... where I post about my experiences as an aspiring author - from writing and editing, over querying agents and looking for a publisher, to things that really help(ed) me on my way. I'm looking forward to this unpredictable journey.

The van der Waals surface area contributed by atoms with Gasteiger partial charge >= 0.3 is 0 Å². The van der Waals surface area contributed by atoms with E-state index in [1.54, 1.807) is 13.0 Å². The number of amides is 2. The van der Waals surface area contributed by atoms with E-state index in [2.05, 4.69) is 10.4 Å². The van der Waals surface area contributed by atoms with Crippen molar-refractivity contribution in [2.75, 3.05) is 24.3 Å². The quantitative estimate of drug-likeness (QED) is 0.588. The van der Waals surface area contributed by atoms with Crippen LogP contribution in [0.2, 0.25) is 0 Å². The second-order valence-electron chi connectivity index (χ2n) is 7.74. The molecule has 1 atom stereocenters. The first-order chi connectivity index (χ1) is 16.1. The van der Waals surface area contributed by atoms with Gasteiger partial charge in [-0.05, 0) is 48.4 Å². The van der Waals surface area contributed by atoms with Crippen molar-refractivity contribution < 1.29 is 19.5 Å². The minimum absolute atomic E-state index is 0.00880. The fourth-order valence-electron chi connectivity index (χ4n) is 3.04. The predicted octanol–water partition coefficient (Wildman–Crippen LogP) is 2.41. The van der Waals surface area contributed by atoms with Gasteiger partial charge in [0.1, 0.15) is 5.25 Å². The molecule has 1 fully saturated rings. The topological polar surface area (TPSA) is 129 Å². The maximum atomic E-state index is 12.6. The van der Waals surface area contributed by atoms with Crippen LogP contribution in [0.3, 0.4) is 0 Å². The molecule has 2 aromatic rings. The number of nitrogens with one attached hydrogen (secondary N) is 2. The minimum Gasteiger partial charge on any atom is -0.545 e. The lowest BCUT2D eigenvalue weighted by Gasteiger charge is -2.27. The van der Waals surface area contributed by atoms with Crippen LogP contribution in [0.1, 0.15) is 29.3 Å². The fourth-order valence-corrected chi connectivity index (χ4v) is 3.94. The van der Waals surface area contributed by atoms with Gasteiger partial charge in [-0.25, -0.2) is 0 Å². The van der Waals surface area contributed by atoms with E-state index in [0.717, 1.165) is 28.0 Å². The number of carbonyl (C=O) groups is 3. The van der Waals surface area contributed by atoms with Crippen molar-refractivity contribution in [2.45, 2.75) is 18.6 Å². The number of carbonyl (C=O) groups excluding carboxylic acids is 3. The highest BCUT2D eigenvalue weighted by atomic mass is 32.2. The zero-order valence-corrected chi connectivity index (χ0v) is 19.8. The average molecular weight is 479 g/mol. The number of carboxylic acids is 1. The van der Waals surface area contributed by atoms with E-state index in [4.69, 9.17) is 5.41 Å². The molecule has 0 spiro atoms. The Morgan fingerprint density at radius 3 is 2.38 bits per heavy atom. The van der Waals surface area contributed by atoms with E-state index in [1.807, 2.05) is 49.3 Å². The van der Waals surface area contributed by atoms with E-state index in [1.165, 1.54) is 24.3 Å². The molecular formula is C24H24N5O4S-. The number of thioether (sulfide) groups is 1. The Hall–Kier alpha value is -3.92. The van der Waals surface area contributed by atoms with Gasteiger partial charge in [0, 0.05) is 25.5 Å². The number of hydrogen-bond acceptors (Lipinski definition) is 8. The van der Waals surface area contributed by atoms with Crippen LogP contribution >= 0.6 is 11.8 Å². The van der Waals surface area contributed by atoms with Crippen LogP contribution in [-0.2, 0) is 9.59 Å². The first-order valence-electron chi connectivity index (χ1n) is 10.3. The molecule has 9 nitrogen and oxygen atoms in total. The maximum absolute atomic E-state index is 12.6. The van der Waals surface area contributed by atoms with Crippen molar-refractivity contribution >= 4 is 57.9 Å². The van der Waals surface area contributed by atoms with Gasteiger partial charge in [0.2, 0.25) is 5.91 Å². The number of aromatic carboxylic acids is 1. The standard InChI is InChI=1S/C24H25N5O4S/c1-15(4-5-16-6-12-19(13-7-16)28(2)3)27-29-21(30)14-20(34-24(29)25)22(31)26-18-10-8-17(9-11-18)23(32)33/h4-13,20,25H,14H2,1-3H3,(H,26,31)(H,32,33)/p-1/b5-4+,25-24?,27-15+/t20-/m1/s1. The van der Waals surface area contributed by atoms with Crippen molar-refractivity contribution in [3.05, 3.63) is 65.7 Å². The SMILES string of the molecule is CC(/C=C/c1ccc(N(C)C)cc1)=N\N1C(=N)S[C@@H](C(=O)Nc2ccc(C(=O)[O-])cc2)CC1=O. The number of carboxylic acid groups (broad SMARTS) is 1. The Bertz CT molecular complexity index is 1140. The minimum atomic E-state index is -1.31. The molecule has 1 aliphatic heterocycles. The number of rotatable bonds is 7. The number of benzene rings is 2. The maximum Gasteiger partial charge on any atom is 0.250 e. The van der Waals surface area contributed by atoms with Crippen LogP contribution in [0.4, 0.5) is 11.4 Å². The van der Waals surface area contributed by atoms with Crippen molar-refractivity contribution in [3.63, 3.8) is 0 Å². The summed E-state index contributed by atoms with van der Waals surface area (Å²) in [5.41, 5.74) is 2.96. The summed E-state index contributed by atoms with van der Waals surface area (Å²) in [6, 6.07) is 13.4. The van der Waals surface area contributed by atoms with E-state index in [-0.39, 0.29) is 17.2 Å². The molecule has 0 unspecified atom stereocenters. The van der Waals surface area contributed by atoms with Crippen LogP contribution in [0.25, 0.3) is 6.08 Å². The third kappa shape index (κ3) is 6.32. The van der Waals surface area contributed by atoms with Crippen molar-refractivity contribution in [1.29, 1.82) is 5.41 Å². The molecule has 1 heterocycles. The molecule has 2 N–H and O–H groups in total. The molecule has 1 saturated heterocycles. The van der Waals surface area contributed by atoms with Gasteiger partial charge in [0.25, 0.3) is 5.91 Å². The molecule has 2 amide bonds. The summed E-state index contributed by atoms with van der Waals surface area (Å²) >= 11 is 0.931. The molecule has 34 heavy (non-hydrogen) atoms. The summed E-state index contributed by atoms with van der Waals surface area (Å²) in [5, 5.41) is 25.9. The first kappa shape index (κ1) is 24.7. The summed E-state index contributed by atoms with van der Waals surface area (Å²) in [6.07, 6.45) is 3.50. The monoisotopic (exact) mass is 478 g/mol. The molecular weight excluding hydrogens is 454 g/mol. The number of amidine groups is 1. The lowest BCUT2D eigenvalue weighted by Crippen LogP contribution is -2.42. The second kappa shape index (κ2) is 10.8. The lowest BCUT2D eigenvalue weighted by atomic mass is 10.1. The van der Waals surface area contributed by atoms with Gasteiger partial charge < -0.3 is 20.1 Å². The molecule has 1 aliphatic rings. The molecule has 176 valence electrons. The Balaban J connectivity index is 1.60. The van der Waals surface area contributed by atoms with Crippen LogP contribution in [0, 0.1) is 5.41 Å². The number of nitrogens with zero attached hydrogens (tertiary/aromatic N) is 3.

In Finding My Inner Comedian I blogged about my reasons for trying to understand humour, and outlined a few definitions of humor and situations that make us laugh. Surprise seems to be the key to humor. It's about things not going/acting/being said as people expect them to. The incongruity theory states that humor is perceived at the moment of realization of incongruity between a concept involved in a certain situation and the real objects thought to be in some relation to the concept. The main point of the theory is not the incogruity, per se, but its realization and resolution (i.e. putting the objects in question into the real relation) - the surprise. There are several different methods of delivering humorous surprise: 1. Hyperbole, the use of exaggeration to create emphasis or effect as a rhetorical device or figure of speech, which evokes strong feelings or creates strong impressions, but isn't meant to be taken literally. "I've told you a million times, don't exaggerate". 2. Metaphor, the concept of understanding one thing in terms of another. A metaphor creates an analogy between two things or ideas, which is conveyed by the use of a metaphorical word in place of some other word. "It's raining cats and dogs". A metaphor is not to be confused with a simile, which uses "like" and "as". For example, "the goalkeeper was as solid as a rock" is a simile, whereas "the goalkeeper was a rock" is a metaphor. 3. Farce, a type of comedy in which one-dimensional characters are put into ludicrous situations; ordinary standards of probability and motivation are freely violated in order to evoke laughter. An example would be a comedy of a bank robber, who mistakenly wanders into a police station to hide. 4. (Comic) Timing is also an important element of humor. Delivering the punch line before the end of a joke ruins the surprise. Giving away the key element before the end makes the story obvious. So, that's some humor theory for you. The trick is to apply it well. Many articles and blog posts have been written on the subject (just type "writing humor" into google). I forged my way through many of these articles and decided to pick out the things I think will help me best. In The Secret to Writing Humor, Brent Diggs makes the suggestion, coined by Dave Barry, to put the funniest word at the end of a sentence, and the funniest sentence at the end of a paragraph. Brent Diggs personal mantra on writing humor is "great humor is not written, it is rewritten", with which he means to say that you have to edit and revise to be consistently funny in your writing - a rough draft usually doesn't cut it. Brent Diggs also points out that writing humor is painfully difficult to do, if you want to do it well (hence the necessity for rewriting), because nearly every tool of comedy is denied the writer. A writer's humor rests exclusively on the power of his/her words. Jan Hornung, in her post Seven Steps to Better Writing Humorelaborates on this by saying: "A writer must create an image in the reader's mind that makes him chuckle, giggle, and smile. A writer cannot shove a pie in the reader's face, trip over his own feet and go sprawling, or make goofy gestures. A writer must use only words to conjure up situations and dialogue that bring rib-splitting, bone-tickling, knee-slapping guffaws, or at least a snicker, from the reader." Jan Hornung also tells us that "whether or not a writer is personally funny is not important. What is important is that the writer can make the reader think that the characters and situations are funny". I like this statement because it means there's hope for me and my desire to create more humorous prose. Revising, rewriting and practicing seem to be important, all things I can accomplish. Jan Hornung's first step to finding your funny-bone is not to tell the reader that something is funny, but to let him/her discover this for himself. This is another purpose for the "show don't tell" mantra every writer should internalize. She also encourages writers to find new ways to say the same old thing, f.e. describing a thin man as having to run around in the shower just to get wet. I find phrases like this extremely funny yet particularly difficult, because I never seem to be able to come up with them. Kris Neri has several suggestions in her post Humor Writing Tips. My three favorites are: 1. Abandon your dignity: You can't be funny if you're afraid of embarrassing yourself. 2. Don't sacrifice truth for a funny effect: Good humor always contains a grain of truth; without truth, it's just playing with words. 3. Don't let your characters laugh at their own jokes: This is the prose equivalent of a sitcom's laugh track. Let the reader decide what's funny. So, the insights I've gained after this research on humor and applying it in my writing are, in no particular order, the following: 1. Writing good humor is difficult but can be conquered by practice, revision and rewriting. 2. Don't just throw your rough draft out there; it could confuzzle readers. 3. Surprise is the key to humor. 4. Good humor always contains a grain of truth. 5. Abandon your dignity. 6. Show, don't tell - create an image in the reader's mind. Over to you: Do you have other suggestions or methods for writing humorous prose? Do you have to work at it like me or are you blessed with a natural knack for it?